Reclamation’s S&T Project of the Year controls invasive mussel biofouling using UV light
System causes delayed mortality of mussel larvae and reduces mussel settlement by 88-99% in hydropower cooling systems
Credit: Alexander Stephens, Bureau of Reclamation
The Bureau of Reclamation’s Science and Technology Program focuses on providing innovative solutions for water and power challenges in the western United States. One research project stood out in 2018 and was recently selected as the Project of the Year. The award was presented to Sherri Pucherelli for the project entitled, “Control of biofouling in hydropower cooling systems using hydro-optic ultraviolet light.” The award was selected for its positive impact to Reclamation, other federal and non-federal partners, its efforts to address the current Department of the Interior priorities, the involvement of partners, and its level of innovation.
Reservoirs along the lower Colorado River are infested with quagga mussels and colonial hydroid. These invasive species, along with native freshwater sponges and bacteria, pose significant biofouling issues for hydropower facilities in the area. Biofouling in the generator cooler systems at Parker Dam, on Lake Havasu, Arizona, has resulted in increased annual maintenance costs of approximately $80,000/year.
Medium pressure, hydro-optic ultraviolet light systems with a 100 mJ/cm2 target dose were installed on four main turbine cooling water lines and a raw water supply for the onsite water treatment facility at Parker Dam to mitigate biofouling. This study was designed to monitor the impact of HOD UV on biofouling over a two-year period. Comparison of biofouling dry weight from settlement plates exposed to HOD UV-treated and untreated water indicate a significant reduction in total biofouling after HOD UV exposure.
Mussel settlement and bacterial sludge formation were consistently reduced in bioboxes despite lower than expected average HOD UV dose and contamination with untreated water. Hydroid settlement reduction data after HOD UV treatment were inconclusive.
The research found that UV treatment causes delayed mortality of mussel larvae and reduces mussel settlement by 88-99% at doses between 20-100 mJ/cm2. Since full-scale implementation at Parker Dam, operators have noticed a significant reduction in cooler overheating and maintenance savings The Parker Dam facility manager confirmed that biofouling-related maintenance of the coolers was reduced by 75% after the first year of HOD UV operation and eliminated in the second and third years after implementation.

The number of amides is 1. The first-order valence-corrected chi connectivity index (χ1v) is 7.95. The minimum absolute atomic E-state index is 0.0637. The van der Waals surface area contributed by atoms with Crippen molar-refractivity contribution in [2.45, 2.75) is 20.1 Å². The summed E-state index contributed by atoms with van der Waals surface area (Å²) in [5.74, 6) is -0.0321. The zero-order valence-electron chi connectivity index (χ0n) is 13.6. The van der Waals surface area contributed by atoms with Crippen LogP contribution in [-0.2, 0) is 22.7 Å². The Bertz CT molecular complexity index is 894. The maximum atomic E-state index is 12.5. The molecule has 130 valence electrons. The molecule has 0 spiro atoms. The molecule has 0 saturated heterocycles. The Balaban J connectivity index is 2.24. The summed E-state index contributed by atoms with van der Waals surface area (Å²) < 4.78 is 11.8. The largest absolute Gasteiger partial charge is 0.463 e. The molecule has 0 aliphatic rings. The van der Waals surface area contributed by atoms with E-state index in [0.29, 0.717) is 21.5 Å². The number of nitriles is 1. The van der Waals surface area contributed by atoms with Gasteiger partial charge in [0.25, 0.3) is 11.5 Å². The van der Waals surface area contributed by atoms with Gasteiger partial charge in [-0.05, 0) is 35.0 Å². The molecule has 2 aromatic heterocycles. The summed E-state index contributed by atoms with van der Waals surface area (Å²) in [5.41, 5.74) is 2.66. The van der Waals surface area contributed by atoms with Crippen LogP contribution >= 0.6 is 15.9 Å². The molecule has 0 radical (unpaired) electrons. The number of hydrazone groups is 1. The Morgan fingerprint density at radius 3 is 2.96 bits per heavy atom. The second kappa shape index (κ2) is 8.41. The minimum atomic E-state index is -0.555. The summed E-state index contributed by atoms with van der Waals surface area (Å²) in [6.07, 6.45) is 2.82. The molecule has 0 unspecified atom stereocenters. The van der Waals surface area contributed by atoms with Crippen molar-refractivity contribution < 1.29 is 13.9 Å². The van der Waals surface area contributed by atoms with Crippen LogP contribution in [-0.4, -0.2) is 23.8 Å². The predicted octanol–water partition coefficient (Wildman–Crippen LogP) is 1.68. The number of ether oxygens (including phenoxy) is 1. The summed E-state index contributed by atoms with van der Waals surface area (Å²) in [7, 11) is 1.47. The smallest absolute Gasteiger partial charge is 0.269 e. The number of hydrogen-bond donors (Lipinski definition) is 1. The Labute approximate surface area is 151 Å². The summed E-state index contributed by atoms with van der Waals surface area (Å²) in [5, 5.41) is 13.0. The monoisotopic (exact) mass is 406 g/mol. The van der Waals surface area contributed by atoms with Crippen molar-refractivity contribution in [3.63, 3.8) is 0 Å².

“Using existing UV technology for a new application at our facilities will help reduce costs and maintenance effort,” said Pucherelli, lead researcher on the study. “The results of this UV research and previous Science and Technology funded projects has led to the full-scale implementation of UV treatment at Parker and Hoover Dams for the mitigation of mussel settlement and associated costs.”
The study involved several research partners including Reclamation’s Lower Colorado Dams Office, RNT Consulting Inc, and KASF Consulting LLC. In addition to Pucherelli, staff supporting the project included Jacque Keele and Yale Passamaneck, all of Reclamation’s Technical Service Center.
“The Science and Technology Program has been supporting invasive mussel research for many years, including 28 projects in 2019,” Chief of Research and Development Levi Brekke said. “It is exciting to see the results of a research project have real, tangible impacts on Reclamation’s ability to efficiently deliver water and power to communities in the West. These results also help ensure the reliability of our operations to meet our customer demands for water and power.”
Along with the award, Sherri and the team receive up to $10,000 for funding to expand outreach of the project through internal Reclamation presentations in the following fiscal year.
To learn more about the Science and Technology Program, please visit https:/